Expanded Use of Asserts

Do you use assertions in your code? What for? How do you handle release builds ?

I’ll share my current take on those questions and some interesting code snippet.

Assertions, when should I use them ?

Assertions are one of the oldest ways of making sure that code works the way we think it does.

Which means we should be adding assertions on all assumptions we make.

I believe we should also use Assertions as contracts when designing our API’s, e.g. I don’t believe any expensive operation should happen if you don’t care about results (completionBlock being only way to get results here), so I’ll make sure that developer using my API cares.

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- (void)expensiveOperationWithCompletion:(void(^)(NSError *, id))completion {
NSParameterAssert(completion != nil);
}

Most people would only use assertions when checking our own assumptions, but I’m big fan of “Crash Early, Crash Often” and so I tend to write more asserts than most people, one place when I add extra assertions is integration points, especially with data coming from server.

E.g. I’m expecting to get Dictionary inside Array not the other way around. If I crash I’ll know straight away that backend developer has changed something and didn’t notify me.

How should I handle user-facing release builds?

User should never see crash if possible, the only crash I can accept is when there is unavoidable data corruption if we don’t crash, which is pretty much always avoidable, especially with my approach.

So how people handle release builds ? They are 2 camps here, some people strip asserts on release builds (Apple does that by default in Xcode), some people think you should have them on release as well (mikeash does that).

I think you should strip assertions on release builds, but I also think just striping them is wrong, especially with the extended way I’m using them. What if you assert when working with data coming from server and server changes ?

It’s gonna crash because some of your code expected something else, this is very bad UIX.

How you could handle Assert on server integration parts?

One could advocate that you might solve this problem like this:

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NSParameterAssert([dataFromServer isKindOfClass:[NSDictionary class]]);
if ([dataFromServer isKindOfClass:[NSDictionary class]]) {
  //! release code
}

By striping asserts in release you’d get just the if happening. I think code like this is hard to maintain, leads to a lot of repetitions, I also belive you should also be generating some errors in that if statement or you won’t know that something is wrong in release build.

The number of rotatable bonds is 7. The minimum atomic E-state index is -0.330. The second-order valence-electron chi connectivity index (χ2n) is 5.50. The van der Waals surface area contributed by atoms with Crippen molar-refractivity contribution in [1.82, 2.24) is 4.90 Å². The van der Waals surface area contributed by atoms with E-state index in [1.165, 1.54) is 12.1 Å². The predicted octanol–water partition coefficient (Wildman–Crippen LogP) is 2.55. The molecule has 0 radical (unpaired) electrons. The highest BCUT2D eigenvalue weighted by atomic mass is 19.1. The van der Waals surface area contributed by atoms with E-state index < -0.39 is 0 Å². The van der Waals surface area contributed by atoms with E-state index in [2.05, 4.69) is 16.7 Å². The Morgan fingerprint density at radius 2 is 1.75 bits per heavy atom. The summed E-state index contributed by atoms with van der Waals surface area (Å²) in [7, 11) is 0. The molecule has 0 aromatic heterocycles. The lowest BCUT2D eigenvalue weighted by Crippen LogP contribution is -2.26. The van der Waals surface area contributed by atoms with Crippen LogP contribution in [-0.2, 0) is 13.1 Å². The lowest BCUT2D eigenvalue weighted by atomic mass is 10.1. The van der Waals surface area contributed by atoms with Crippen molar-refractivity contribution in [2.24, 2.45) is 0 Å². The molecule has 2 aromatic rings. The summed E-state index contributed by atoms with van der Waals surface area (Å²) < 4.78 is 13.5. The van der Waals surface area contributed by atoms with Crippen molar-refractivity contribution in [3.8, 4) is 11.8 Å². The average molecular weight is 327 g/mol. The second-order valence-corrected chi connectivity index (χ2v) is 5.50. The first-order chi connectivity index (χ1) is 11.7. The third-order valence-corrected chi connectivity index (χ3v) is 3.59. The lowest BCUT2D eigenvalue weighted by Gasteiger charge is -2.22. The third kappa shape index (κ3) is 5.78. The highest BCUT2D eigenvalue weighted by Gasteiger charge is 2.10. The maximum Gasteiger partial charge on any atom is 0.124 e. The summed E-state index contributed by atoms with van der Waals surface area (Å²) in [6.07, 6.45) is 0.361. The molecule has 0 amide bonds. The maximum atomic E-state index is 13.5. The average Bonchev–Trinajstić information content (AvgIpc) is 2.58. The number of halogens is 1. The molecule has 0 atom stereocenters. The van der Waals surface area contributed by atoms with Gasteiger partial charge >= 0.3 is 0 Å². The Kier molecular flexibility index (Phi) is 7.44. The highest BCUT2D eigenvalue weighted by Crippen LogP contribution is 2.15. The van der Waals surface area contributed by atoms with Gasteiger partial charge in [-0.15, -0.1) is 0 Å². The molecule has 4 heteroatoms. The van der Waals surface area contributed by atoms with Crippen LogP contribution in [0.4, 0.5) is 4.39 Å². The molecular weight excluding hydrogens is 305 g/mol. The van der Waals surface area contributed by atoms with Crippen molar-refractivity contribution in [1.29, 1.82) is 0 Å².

Now imagine that most integration code would require multiple asserts (easily 5+), that’s a lot of code that you don’t want to write.

How I want assertions to work ?

My preferred assertions should work as follows:

  • Crash on debug, crash early crash often. I want to know if there is any problem with my code.
  • Never crash on release, don’t break code flow if something unexpected happens, even on asynchronous code.
  • Generate and log error automatically when using release builds.
  • Write as little code as possible.

For those reasons I’ve implemented my own macros for Assertions, that’s how the simplest one looks like:

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#define AssertTrueOrReturn(condition) do {\
NSAssert((condition), @"Invalid condition not satisfying: %s", #condition);\
    if(!(condition)) { 
      pixle_NSErrorMake([NSString stringWithFormat:@"Unexpected behaviour not satisfying: %s", #condition], kErrorCodeInternal, nil, _cmd); return;\
    } } while(0)

Let me explain how it works:

  • do {} while(0) is a common C trick to get compiler to accept ; at the end of macro without complaining.
  • we use NSAssert as our base assertions, works in debug, stripped in release.
  • if statement executes only on release (debug already crashed).
  • if release build has unexpected behaviour, it will generate error automatically from failed condition.
  • pixle_NSErrorMake is just helper method for error creation, which also logs that error.
  • code will return after logging that error.

But that’s the simplest assertion macro I’ve implemented, one that’s way more interesting to use is this one, shown here as usage example:

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  AssertTrueOrReturnBlock(userInfo != nil, ^(NSError *err) {
    completionBlock(err, nil);
  });

This macro will assert code, call block with automatically generated error and then return from code scope. Which makes it work with async code.

Whole set of asserts are as follows:

  • AssertTrueOrReturn <- assert + return;
  • AssertTrueOrReturnNil <- assert + return nil;
  • AssertTrueOrReturnBlock <- assert + execute block + return;
  • AssertTrueOrReturnNilBlock <- assert + execute block + return nil;
  • AssertTrueOrReturnError <- assert + execute block + return error;

You can see how to implement all of this macros under this gist

I’m merowing_ on twitter if you want to chat about it.